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Disappearing Money - An Elder Abuse Red Flag

When investigating cases of financial elder abuse and taking them to court, we know that money is the abuser's primary motivator. With that in mind, all that's left is to establish just how the abuser was able to misappropriate an elder's funds. And needless to say, when money goes missing, it's a strong clue that wrongdoing is afoot. 

A developing story out of New Hampshire shows several potential indicators of financial elder abuse, from undue influence through emotional manipulation to stacks of cash disappearing shortly after an elder's death. As we have previously reported, the dispute underway surrounds the estate of Geraldine Webber, a 94-year-old Portsmouth woman suffering dementia who died in 2012. Webber changed her will seven months before her passing with the help of local police officer Aaron Goodwin, who "befriended" the senior citizen.

Along with offering friendship, Goodwin managed to shop around for a attorney who would change her will. Though several refused, citing Webber's cognitive impairment confirmed by her diagnosis for dementia in 2010, the enterprising officer convinced lawyer Gary Holmes to administer the change.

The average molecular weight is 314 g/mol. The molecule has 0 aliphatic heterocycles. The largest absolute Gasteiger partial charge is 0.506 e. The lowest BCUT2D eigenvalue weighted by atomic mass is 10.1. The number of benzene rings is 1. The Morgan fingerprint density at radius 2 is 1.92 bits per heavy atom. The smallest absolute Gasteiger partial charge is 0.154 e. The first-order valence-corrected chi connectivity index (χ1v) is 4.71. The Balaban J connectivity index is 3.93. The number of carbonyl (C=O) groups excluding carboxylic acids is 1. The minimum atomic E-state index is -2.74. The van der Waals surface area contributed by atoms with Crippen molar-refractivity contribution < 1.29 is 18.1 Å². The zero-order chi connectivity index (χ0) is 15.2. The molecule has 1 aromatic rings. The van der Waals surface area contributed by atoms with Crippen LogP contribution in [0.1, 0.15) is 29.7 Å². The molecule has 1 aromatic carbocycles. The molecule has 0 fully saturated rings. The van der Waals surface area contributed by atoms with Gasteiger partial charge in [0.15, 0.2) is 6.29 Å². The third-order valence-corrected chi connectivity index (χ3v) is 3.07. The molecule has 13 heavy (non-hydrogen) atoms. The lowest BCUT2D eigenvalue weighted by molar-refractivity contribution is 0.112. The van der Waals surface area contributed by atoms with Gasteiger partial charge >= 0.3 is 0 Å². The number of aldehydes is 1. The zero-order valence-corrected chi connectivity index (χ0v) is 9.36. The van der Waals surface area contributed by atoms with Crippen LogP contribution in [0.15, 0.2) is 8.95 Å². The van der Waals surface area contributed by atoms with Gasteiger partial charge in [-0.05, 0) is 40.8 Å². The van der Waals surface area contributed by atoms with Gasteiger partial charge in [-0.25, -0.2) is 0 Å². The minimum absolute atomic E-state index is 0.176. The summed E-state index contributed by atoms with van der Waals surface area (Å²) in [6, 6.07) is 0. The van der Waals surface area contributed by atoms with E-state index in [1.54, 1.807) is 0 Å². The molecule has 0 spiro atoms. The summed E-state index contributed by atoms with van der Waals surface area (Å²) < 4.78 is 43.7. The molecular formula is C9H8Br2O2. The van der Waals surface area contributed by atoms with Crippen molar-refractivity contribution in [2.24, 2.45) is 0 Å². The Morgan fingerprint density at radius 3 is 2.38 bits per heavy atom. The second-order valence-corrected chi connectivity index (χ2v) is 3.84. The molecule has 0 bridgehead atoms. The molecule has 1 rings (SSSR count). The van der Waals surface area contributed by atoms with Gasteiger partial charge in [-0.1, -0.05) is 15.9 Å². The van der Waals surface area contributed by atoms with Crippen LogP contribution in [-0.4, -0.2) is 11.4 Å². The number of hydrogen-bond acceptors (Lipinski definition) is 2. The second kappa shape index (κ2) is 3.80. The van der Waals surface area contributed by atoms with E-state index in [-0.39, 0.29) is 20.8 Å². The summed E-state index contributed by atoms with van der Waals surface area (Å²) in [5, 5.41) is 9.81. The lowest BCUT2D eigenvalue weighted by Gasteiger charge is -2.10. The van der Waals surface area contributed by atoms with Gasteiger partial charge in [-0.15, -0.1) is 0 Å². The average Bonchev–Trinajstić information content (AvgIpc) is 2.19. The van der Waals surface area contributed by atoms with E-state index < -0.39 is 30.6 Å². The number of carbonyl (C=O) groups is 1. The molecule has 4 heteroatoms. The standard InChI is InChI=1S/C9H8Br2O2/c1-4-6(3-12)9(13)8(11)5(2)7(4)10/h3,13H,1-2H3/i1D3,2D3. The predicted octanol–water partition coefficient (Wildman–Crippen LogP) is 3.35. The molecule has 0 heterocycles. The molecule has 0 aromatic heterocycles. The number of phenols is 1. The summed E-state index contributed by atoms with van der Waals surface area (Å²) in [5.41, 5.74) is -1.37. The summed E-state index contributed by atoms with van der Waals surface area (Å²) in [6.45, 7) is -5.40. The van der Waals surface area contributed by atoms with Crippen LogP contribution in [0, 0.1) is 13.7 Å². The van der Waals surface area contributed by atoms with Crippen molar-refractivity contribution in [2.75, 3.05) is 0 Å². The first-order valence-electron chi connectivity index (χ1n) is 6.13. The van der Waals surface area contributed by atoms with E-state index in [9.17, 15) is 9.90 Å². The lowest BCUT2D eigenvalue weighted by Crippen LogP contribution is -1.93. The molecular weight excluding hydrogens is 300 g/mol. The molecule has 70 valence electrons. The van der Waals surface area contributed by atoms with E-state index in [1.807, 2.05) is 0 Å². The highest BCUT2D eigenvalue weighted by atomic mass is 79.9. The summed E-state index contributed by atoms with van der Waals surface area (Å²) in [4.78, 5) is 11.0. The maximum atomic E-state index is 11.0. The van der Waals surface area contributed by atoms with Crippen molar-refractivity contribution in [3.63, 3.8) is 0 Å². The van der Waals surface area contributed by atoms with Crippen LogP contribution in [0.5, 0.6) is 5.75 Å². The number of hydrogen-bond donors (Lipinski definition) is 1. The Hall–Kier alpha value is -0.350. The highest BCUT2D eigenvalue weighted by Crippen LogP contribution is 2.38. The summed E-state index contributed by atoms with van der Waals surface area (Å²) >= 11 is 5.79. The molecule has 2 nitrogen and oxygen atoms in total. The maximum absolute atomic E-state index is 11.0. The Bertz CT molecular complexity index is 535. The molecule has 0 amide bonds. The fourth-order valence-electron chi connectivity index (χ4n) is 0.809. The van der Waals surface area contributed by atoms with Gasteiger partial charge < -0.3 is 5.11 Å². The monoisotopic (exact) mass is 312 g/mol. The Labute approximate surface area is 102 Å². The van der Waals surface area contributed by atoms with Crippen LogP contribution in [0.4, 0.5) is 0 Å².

Now Goodwin, unrelated to Webber and acquainted with her for only months, was the new chief beneficiary of her $2.7 million estate, including $1 million in stocks and bonds. One telling detail that coincides with red flags for potential elder abuse is found in statements by Holmes, the lawyer who agreed to redraft Webber's will in favor of Goodwin. Holmes revealed under deposition that upon the senior citizen's passing, Goodwin requested he go to her house and remove around $7,000 worth of cash from secret hiding places:

Holmes said that on the day she died, Goodwin called him and told him she hid cash in her Shaw Road house 'and that I should look for it.'

Even though he gained the status of primary beneficiary of Webber's multimillion estate, Goodwin's legal right to the inheritance is now contested in litigation. And as depositions show, taking secret stashes of cash out of a deceased elder's house looks awfully suspicious.  

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